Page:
- Work in pairs
- Change roles often!
- Follow the design recipe for
every problem.

## Abstraction Over Values

Sometimes when we solve problems, we find that the solution to one problem looks a lot like the solution to another one. Check out these functions and data definition: (from now on we will leave out the definition for lists, and use the

`[listof X]`

notation);; A [listof Number] is one of ;; -- empty ;; -- (cons Number [listof Number]) ;; lon-add2 : [listof Number] -> [listof Number] ;; Add two (2) to each element of the given list of numbers (define (lon-add2 lon) (cond [(empty? lon) empty] [else (cons (+ (first lon) 2) (lon-add2 (rest lon)))])) ;; lon-add5 : [listof Number] -> [listof Number] ;; Add five (5) to each element of the given list of numbers (define (lon-add5 lon) (cond [(empty? lon) empty] [else (cons (+ (first lon) 5) (lon-add5 (rest lon)))]))Is it clear what each function does? You are hopefully asking "Why would you do that?!" since they are almost exactly the same.

Exercise 1:Write a function named`lon-add-n`

that abstracts both of the functions above, taking an extra argument, which is the number to be added to each element.

Note: Follow the recipe for abstraction...

Exercise 2:Rewrite (recreate) both`lon-add2`

and`lon-add5`

using your more general function, and write a few tests for each to be sure they work as expected.## Abstraction Over Functions

As you've seen in class, functions in DrRacket (as in many other nice programming languages) are considered data just like

Suppose we implemented this function:`5`

or`(list 'hello)`

. We can name them with`define`

s, return them from and pass them to other functions, and even store them in structures.;; lon-sub-n : [listof Number] Number -> [listof Number] ;; Subtract 'n' from each element of the given list of numbers (define (lon-sub-n lon n) ...)This looks like the function you just implemented right? Substitute

`-`

for`+`

and they are actually the same. Substitution... Isn't that just what "plugging-in" does?

Exercise 3:If you were to abstract these two functions into a single, more general one, What would be its

contract?Be Precise... you will need another arrow (

`->`

) in it.

Exercise 4:Write the function, name it`lon-do-n`

, that abstracts both of the functions, taking an extra argument, which is the function to be applied to each element and the given number.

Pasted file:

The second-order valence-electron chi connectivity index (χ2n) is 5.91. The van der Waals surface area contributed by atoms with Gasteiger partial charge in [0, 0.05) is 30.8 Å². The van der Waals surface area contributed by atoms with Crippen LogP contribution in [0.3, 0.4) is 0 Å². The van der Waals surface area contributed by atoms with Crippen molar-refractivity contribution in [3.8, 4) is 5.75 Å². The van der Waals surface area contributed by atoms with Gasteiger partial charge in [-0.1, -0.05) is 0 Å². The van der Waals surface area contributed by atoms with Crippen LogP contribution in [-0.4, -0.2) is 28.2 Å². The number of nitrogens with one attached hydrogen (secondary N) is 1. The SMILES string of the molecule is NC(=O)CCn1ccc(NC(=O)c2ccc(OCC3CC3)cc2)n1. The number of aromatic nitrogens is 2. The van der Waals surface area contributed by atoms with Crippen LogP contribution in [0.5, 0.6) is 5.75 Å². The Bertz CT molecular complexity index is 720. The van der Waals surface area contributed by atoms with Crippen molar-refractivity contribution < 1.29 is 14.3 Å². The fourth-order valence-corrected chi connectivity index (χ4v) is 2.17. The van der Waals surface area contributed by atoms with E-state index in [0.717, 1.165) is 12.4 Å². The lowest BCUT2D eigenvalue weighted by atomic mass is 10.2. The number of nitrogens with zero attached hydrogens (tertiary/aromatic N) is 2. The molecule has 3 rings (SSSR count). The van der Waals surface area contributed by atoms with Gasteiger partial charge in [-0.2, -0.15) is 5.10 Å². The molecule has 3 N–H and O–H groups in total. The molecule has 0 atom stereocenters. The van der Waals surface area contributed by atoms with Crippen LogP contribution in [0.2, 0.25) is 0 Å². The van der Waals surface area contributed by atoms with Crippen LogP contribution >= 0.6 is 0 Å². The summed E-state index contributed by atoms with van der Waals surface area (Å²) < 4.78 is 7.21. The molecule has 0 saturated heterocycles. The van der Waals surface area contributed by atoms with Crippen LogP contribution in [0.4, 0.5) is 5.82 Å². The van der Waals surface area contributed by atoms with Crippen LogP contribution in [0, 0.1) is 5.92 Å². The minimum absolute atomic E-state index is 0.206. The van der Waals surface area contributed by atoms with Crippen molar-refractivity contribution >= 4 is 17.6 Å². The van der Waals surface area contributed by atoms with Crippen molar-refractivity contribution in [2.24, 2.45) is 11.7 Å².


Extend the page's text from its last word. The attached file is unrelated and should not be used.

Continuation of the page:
Exercise 5:Rewrite (or write) both`lon-add-n`

and`lon-sub-n`

using your more general function, and write a few tests for each to be sure they work as expected.## More Abstraction

: Change your DrRacket language level to “ImportantIntermediate Student with lambda” (and there was much rejoicing...). If`local`

isn't familiar then please review Section 18 of HtDP.Here's a function that returns a function:

;; add-n : ?? (define (add-n n) (local [(define (f m) (+ n m))] f))If you get confused by all the variable names, then run "

Check Syntax" and use your mouse to see how all of them interact.

Exercise 6:Fill in its contract and give it ameaningfulpurpose statement... again, you need another arrow, right?

Exercise 7:Write some tests for it. After you figure out the purpose, this should be easy.

Hint: In order to test a function that returns a function, you will have to apply the result to something,e.g.:((add-n 5) 7) ;; => 12If it makes you more comfortable, use a definition to name the function that is returned, then call that on an argument.

Exercise 8:Review DrRacket's built-in abstract functions here. Use`map`

to rewrite`lon-add-n`

and`lon-sub-n`

using`add-n`

from above (remember, subtraction is like adding a negative number, right?). Use your`check-expect`

s from earlier to be sure your newly designed functions operate the same as before.Question: Do all the contracts match up accordingly?## DrRacket's "loop" functions

Remember all that stuff we did with lists and structural recursion? Well, DrRacket has built-in functions to help us write functions that deal with lists. (See here.)

For the functions below, remember that DrRacket has the functions

`odd?`

and`even?`

built-in; both are`(Number -> Boolean)`